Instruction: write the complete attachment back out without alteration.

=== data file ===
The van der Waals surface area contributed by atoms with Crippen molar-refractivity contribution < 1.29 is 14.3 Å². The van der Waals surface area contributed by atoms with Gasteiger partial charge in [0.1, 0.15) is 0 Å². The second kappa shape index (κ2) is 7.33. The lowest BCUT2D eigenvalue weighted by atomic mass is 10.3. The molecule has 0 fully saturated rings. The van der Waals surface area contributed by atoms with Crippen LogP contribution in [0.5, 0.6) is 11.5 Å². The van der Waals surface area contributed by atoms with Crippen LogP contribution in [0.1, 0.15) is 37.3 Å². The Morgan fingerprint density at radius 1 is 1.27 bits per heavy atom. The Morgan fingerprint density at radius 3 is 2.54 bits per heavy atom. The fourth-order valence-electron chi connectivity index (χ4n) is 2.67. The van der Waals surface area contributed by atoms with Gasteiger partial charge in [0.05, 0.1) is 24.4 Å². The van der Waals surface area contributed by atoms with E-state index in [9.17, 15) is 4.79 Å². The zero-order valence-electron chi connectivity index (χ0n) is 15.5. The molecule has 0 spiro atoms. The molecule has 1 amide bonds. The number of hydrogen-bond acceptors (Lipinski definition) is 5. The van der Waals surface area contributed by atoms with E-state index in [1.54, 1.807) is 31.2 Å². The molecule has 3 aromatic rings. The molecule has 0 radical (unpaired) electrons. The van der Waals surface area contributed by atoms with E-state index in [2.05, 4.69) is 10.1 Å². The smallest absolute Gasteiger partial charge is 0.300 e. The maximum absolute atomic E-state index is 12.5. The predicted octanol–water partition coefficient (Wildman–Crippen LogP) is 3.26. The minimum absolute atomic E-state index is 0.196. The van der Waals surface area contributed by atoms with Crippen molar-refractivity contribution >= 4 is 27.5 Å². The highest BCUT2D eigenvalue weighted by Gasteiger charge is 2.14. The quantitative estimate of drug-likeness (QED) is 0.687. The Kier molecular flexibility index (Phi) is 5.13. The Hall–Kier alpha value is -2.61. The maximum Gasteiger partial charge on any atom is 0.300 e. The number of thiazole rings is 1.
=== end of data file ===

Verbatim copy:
The van der Waals surface area contributed by atoms with Crippen molar-refractivity contribution < 1.29 is 14.3 Å². The van der Waals surface area contributed by atoms with Gasteiger partial charge in [0.1, 0.15) is 0 Å². The second kappa shape index (κ2) is 7.33. The lowest BCUT2D eigenvalue weighted by atomic mass is 10.3. The molecule has 0 fully saturated rings. The van der Waals surface area contributed by atoms with Crippen LogP contribution in [0.5, 0.6) is 11.5 Å². The van der Waals surface area contributed by atoms with Crippen LogP contribution in [0.1, 0.15) is 37.3 Å². The Morgan fingerprint density at radius 1 is 1.27 bits per heavy atom. The Morgan fingerprint density at radius 3 is 2.54 bits per heavy atom. The fourth-order valence-electron chi connectivity index (χ4n) is 2.67. The van der Waals surface area contributed by atoms with Gasteiger partial charge in [0.05, 0.1) is 24.4 Å². The van der Waals surface area contributed by atoms with E-state index in [9.17, 15) is 4.79 Å². The zero-order valence-electron chi connectivity index (χ0n) is 15.5. The molecule has 0 spiro atoms. The molecule has 1 amide bonds. The number of hydrogen-bond acceptors (Lipinski definition) is 5. The van der Waals surface area contributed by atoms with E-state index in [1.54, 1.807) is 31.2 Å². The molecule has 3 aromatic rings. The molecule has 0 radical (unpaired) electrons. The van der Waals surface area contributed by atoms with E-state index in [2.05, 4.69) is 10.1 Å². The smallest absolute Gasteiger partial charge is 0.300 e. The maximum absolute atomic E-state index is 12.5. The predicted octanol–water partition coefficient (Wildman–Crippen LogP) is 3.26. The minimum absolute atomic E-state index is 0.196. The van der Waals surface area contributed by atoms with Crippen molar-refractivity contribution >= 4 is 27.5 Å². The highest BCUT2D eigenvalue weighted by Gasteiger charge is 2.14. The quantitative estimate of drug-likeness (QED) is 0.687. The Kier molecular flexibility index (Phi) is 5.13. The Hall–Kier alpha value is -2.61. The maximum Gasteiger partial charge on any atom is 0.300 e. The number of thiazole rings is 1.